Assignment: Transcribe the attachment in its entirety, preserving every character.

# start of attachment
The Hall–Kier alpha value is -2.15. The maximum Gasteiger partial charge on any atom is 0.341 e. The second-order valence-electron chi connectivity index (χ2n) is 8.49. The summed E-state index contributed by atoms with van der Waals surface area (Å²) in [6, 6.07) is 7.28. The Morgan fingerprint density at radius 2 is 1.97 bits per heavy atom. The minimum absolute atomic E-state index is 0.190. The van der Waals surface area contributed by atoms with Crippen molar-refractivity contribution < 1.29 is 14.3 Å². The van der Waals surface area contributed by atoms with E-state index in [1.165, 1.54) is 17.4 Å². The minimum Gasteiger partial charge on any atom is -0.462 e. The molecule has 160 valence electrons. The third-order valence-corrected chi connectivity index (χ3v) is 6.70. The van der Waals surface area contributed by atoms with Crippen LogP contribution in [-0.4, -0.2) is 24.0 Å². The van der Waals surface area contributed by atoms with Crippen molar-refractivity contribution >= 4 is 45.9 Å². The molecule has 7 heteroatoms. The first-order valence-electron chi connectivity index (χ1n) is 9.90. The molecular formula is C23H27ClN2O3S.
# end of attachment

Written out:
The Hall–Kier alpha value is -2.15. The maximum Gasteiger partial charge on any atom is 0.341 e. The second-order valence-electron chi connectivity index (χ2n) is 8.49. The summed E-state index contributed by atoms with van der Waals surface area (Å²) in [6, 6.07) is 7.28. The Morgan fingerprint density at radius 2 is 1.97 bits per heavy atom. The minimum absolute atomic E-state index is 0.190. The van der Waals surface area contributed by atoms with Crippen molar-refractivity contribution < 1.29 is 14.3 Å². The van der Waals surface area contributed by atoms with E-state index in [1.165, 1.54) is 17.4 Å². The minimum Gasteiger partial charge on any atom is -0.462 e. The molecule has 160 valence electrons. The third-order valence-corrected chi connectivity index (χ3v) is 6.70. The van der Waals surface area contributed by atoms with Crippen LogP contribution in [-0.4, -0.2) is 24.0 Å². The van der Waals surface area contributed by atoms with Crippen molar-refractivity contribution >= 4 is 45.9 Å². The molecule has 7 heteroatoms. The first-order valence-electron chi connectivity index (χ1n) is 9.90. The molecular formula is C23H27ClN2O3S.